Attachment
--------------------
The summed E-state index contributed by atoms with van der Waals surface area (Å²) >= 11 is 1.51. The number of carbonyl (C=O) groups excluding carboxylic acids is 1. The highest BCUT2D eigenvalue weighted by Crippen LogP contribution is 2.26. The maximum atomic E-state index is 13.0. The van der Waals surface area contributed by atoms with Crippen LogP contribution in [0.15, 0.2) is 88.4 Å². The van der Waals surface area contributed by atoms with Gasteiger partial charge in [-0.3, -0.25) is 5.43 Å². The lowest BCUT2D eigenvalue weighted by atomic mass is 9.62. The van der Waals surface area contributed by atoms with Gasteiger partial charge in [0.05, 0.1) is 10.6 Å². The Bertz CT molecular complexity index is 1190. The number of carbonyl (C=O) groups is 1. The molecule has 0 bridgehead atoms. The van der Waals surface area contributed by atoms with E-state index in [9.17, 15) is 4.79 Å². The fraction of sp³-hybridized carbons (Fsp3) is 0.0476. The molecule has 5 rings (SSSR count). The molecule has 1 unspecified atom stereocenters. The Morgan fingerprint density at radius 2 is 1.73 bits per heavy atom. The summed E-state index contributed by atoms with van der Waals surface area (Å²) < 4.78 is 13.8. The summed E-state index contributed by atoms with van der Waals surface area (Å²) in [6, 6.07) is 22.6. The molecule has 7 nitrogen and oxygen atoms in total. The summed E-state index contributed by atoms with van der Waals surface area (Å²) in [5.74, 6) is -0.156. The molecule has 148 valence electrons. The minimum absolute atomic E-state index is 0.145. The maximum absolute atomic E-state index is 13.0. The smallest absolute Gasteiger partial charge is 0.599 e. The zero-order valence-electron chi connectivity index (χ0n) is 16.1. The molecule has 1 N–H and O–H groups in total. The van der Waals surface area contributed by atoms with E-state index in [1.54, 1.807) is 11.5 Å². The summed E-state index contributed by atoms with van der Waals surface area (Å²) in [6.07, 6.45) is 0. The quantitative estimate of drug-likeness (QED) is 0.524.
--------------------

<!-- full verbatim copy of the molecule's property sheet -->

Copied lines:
The summed E-state index contributed by atoms with van der Waals surface area (Å²) >= 11 is 1.51. The number of carbonyl (C=O) groups excluding carboxylic acids is 1. The highest BCUT2D eigenvalue weighted by Crippen LogP contribution is 2.26. The maximum atomic E-state index is 13.0. The van der Waals surface area contributed by atoms with Crippen LogP contribution in [0.15, 0.2) is 88.4 Å². The van der Waals surface area contributed by atoms with Gasteiger partial charge in [-0.3, -0.25) is 5.43 Å². The lowest BCUT2D eigenvalue weighted by atomic mass is 9.62. The van der Waals surface area contributed by atoms with Gasteiger partial charge in [0.05, 0.1) is 10.6 Å². The Bertz CT molecular complexity index is 1190. The number of carbonyl (C=O) groups is 1. The molecule has 0 bridgehead atoms. The van der Waals surface area contributed by atoms with E-state index in [9.17, 15) is 4.79 Å². The fraction of sp³-hybridized carbons (Fsp3) is 0.0476. The molecule has 5 rings (SSSR count). The molecule has 1 unspecified atom stereocenters. The Morgan fingerprint density at radius 2 is 1.73 bits per heavy atom. The summed E-state index contributed by atoms with van der Waals surface area (Å²) < 4.78 is 13.8. The summed E-state index contributed by atoms with van der Waals surface area (Å²) in [6, 6.07) is 22.6. The molecule has 7 nitrogen and oxygen atoms in total. The summed E-state index contributed by atoms with van der Waals surface area (Å²) in [5.74, 6) is -0.156. The molecule has 148 valence electrons. The minimum absolute atomic E-state index is 0.145. The maximum absolute atomic E-state index is 13.0. The smallest absolute Gasteiger partial charge is 0.599 e. The zero-order valence-electron chi connectivity index (χ0n) is 16.1. The molecule has 1 N–H and O–H groups in total. The van der Waals surface area contributed by atoms with E-state index in [1.54, 1.807) is 11.5 Å². The summed E-state index contributed by atoms with van der Waals surface area (Å²) in [6.07, 6.45) is 0. The quantitative estimate of drug-likeness (QED) is 0.524.